The most useful technique for proving $\Sigma$ consistent is to provide a model for it -- that is, an interpretation of the primitive symbols in it that makes every formula in $\Sigma$ true. If the logic is sound, it cannot conclude something false from true, so whenever $\Sigma\vdash A$, then $A$ will also be true in that model. Since $A$ and $\neg A$ cannot both be true in the same interpretation, this means that $\Sigma$ is consistent.
If the logic is complete then every consistent $\Sigma$ will have a model. Usual propositional logic and first-order logic are both complete.
In the case of propositional logic, an interpretation is simply a table that shows which propositional letters we take to be true and which ones we take to be false. If $\Sigma$ contains finitely many different propositional letters, we can in principle try all interpretations until we find one that is a model.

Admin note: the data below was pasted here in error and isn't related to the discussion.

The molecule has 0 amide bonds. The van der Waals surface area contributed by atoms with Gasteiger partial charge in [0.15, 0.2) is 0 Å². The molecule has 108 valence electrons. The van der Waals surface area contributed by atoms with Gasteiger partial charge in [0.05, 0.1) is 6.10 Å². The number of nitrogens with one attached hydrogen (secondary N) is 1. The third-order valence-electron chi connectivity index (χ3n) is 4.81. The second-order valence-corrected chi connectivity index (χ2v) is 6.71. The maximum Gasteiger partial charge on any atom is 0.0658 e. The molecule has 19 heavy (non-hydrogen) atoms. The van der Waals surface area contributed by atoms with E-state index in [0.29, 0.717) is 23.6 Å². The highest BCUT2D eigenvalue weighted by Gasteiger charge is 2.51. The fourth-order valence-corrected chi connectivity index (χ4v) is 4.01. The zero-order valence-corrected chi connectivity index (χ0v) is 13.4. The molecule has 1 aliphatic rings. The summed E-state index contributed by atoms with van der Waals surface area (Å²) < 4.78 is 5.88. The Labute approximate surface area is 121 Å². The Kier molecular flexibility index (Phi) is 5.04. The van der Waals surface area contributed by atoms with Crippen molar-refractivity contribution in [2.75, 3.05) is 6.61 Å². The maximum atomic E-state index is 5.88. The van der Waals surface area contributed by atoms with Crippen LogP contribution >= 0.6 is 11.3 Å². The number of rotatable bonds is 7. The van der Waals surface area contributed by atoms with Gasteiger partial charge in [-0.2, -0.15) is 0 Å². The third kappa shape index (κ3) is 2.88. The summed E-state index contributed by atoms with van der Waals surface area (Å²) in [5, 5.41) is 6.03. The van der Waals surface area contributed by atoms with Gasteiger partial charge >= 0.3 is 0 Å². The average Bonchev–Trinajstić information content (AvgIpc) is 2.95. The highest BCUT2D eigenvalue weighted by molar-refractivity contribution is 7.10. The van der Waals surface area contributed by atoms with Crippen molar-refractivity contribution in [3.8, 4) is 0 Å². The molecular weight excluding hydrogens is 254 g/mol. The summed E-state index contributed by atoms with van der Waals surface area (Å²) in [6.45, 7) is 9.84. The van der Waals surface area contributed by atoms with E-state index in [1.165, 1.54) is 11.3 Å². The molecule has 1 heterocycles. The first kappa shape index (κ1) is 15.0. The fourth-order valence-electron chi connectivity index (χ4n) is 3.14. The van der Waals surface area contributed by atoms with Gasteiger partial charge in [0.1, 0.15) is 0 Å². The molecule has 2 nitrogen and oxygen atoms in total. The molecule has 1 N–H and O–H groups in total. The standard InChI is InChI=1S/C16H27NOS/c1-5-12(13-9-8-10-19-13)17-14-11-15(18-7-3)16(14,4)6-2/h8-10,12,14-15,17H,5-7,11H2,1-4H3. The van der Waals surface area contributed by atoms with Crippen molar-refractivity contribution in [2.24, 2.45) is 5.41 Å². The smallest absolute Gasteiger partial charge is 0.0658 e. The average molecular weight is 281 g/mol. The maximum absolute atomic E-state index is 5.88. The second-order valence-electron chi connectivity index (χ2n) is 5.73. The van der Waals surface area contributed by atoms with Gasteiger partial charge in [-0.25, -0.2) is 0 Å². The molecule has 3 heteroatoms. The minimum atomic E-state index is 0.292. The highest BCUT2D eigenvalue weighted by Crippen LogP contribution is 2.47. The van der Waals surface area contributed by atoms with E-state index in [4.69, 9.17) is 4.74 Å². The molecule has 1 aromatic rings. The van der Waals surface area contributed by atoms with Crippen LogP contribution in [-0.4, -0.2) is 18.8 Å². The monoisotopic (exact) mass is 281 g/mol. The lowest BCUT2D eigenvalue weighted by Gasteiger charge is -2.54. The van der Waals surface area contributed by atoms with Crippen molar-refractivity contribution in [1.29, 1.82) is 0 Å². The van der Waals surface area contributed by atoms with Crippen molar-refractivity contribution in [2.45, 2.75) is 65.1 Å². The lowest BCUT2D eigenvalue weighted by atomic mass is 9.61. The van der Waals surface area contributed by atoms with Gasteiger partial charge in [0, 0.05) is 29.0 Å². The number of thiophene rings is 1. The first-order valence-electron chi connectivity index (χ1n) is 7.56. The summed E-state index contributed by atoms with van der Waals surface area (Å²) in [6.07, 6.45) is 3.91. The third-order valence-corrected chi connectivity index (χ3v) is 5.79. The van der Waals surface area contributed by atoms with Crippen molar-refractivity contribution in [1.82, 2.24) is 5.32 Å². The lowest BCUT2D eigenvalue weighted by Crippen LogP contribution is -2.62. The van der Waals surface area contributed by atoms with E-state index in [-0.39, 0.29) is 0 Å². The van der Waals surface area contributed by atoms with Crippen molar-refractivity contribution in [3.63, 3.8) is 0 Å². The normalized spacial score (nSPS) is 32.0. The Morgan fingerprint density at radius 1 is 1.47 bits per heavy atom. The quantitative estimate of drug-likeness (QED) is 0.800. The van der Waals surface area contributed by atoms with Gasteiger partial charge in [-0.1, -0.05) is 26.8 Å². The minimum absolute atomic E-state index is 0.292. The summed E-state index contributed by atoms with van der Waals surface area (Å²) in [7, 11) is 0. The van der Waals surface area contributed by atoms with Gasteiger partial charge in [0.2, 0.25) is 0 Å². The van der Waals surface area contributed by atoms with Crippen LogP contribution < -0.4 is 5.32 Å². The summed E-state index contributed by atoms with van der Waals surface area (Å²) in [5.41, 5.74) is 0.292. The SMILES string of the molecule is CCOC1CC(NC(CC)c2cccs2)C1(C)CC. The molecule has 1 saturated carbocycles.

The situation is less nice for first-order logic. It is still true that every consistent $\Sigma$ has a model, but the model may need to contain infinitely many elements for the quantifiers to range over, and is not necessarily easy to describe. Even if we have a description for a model, proving that it is actually a model can be very difficult -- in some sense it can be exactly as difficult as proving the $\Sigma$ is consistent.
And due to Gödel's incompleteness theorems, we know that are first-order theories that are consistent but cannot be proved to be consistent (from any given meta-system we wish to conduct this proof in).